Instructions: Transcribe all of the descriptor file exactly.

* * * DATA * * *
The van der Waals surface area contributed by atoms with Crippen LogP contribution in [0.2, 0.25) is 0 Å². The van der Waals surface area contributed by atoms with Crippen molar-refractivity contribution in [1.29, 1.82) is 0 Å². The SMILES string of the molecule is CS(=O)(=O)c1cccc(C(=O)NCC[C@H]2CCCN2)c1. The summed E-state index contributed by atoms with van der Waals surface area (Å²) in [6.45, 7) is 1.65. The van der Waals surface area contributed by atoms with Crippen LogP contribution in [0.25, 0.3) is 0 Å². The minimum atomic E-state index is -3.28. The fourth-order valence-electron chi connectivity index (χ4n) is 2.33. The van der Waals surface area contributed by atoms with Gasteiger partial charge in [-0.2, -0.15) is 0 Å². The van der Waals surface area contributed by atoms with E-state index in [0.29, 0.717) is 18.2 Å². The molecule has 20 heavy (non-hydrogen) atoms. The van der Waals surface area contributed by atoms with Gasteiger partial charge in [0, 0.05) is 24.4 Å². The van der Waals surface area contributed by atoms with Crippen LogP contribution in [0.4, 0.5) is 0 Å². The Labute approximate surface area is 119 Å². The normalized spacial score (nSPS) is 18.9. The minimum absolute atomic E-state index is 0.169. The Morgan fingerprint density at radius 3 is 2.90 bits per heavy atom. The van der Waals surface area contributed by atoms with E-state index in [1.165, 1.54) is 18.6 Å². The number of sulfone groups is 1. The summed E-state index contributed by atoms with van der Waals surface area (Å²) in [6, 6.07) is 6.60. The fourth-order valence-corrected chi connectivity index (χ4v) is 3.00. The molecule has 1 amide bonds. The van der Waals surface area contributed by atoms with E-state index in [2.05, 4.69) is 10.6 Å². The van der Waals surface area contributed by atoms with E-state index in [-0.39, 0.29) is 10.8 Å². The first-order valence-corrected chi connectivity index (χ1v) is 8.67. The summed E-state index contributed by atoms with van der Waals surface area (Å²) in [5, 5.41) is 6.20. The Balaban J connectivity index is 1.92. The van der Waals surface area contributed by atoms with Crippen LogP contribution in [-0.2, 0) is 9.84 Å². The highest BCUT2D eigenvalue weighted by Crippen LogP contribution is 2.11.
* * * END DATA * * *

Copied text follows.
The van der Waals surface area contributed by atoms with Crippen LogP contribution in [0.2, 0.25) is 0 Å². The van der Waals surface area contributed by atoms with Crippen molar-refractivity contribution in [1.29, 1.82) is 0 Å². The SMILES string of the molecule is CS(=O)(=O)c1cccc(C(=O)NCC[C@H]2CCCN2)c1. The summed E-state index contributed by atoms with van der Waals surface area (Å²) in [6.45, 7) is 1.65. The van der Waals surface area contributed by atoms with Crippen LogP contribution in [0.25, 0.3) is 0 Å². The minimum atomic E-state index is -3.28. The fourth-order valence-electron chi connectivity index (χ4n) is 2.33. The van der Waals surface area contributed by atoms with Gasteiger partial charge in [-0.2, -0.15) is 0 Å². The van der Waals surface area contributed by atoms with E-state index in [0.29, 0.717) is 18.2 Å². The molecule has 20 heavy (non-hydrogen) atoms. The van der Waals surface area contributed by atoms with Gasteiger partial charge in [0, 0.05) is 24.4 Å². The van der Waals surface area contributed by atoms with Crippen LogP contribution in [0.4, 0.5) is 0 Å². The Labute approximate surface area is 119 Å². The normalized spacial score (nSPS) is 18.9. The minimum absolute atomic E-state index is 0.169. The Morgan fingerprint density at radius 3 is 2.90 bits per heavy atom. The van der Waals surface area contributed by atoms with E-state index in [1.165, 1.54) is 18.6 Å². The number of sulfone groups is 1. The summed E-state index contributed by atoms with van der Waals surface area (Å²) in [6, 6.07) is 6.60. The fourth-order valence-corrected chi connectivity index (χ4v) is 3.00. The molecule has 1 amide bonds. The van der Waals surface area contributed by atoms with E-state index in [2.05, 4.69) is 10.6 Å². The van der Waals surface area contributed by atoms with E-state index in [-0.39, 0.29) is 10.8 Å². The first-order valence-corrected chi connectivity index (χ1v) is 8.67. The summed E-state index contributed by atoms with van der Waals surface area (Å²) in [5, 5.41) is 6.20. The Balaban J connectivity index is 1.92. The van der Waals surface area contributed by atoms with Crippen LogP contribution in [-0.2, 0) is 9.84 Å². The highest BCUT2D eigenvalue weighted by Crippen LogP contribution is 2.11.